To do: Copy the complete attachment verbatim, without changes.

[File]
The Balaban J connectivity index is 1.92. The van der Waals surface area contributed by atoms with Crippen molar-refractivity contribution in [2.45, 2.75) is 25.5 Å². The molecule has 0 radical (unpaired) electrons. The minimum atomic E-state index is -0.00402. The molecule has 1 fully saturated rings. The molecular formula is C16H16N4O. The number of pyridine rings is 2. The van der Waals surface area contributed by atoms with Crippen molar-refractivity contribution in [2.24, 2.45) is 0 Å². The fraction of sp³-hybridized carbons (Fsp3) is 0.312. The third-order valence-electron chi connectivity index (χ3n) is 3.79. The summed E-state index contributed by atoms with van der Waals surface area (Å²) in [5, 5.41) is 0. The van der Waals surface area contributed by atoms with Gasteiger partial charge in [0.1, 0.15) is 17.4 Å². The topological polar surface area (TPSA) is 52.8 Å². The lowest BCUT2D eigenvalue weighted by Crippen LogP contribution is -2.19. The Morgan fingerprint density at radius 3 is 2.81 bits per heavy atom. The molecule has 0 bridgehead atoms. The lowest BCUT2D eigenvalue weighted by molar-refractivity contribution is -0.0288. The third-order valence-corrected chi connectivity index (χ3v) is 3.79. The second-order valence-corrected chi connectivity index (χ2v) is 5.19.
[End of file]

The Balaban J connectivity index is 1.92. The van der Waals surface area contributed by atoms with Crippen molar-refractivity contribution in [2.45, 2.75) is 25.5 Å². The molecule has 0 radical (unpaired) electrons. The minimum atomic E-state index is -0.00402. The molecule has 1 fully saturated rings. The molecular formula is C16H16N4O. The number of pyridine rings is 2. The van der Waals surface area contributed by atoms with Crippen molar-refractivity contribution in [2.24, 2.45) is 0 Å². The fraction of sp³-hybridized carbons (Fsp3) is 0.312. The third-order valence-electron chi connectivity index (χ3n) is 3.79. The summed E-state index contributed by atoms with van der Waals surface area (Å²) in [5, 5.41) is 0. The van der Waals surface area contributed by atoms with Gasteiger partial charge in [0.1, 0.15) is 17.4 Å². The topological polar surface area (TPSA) is 52.8 Å². The lowest BCUT2D eigenvalue weighted by Crippen LogP contribution is -2.19. The Morgan fingerprint density at radius 3 is 2.81 bits per heavy atom. The molecule has 0 bridgehead atoms. The lowest BCUT2D eigenvalue weighted by molar-refractivity contribution is -0.0288. The third-order valence-corrected chi connectivity index (χ3v) is 3.79. The second-order valence-corrected chi connectivity index (χ2v) is 5.19.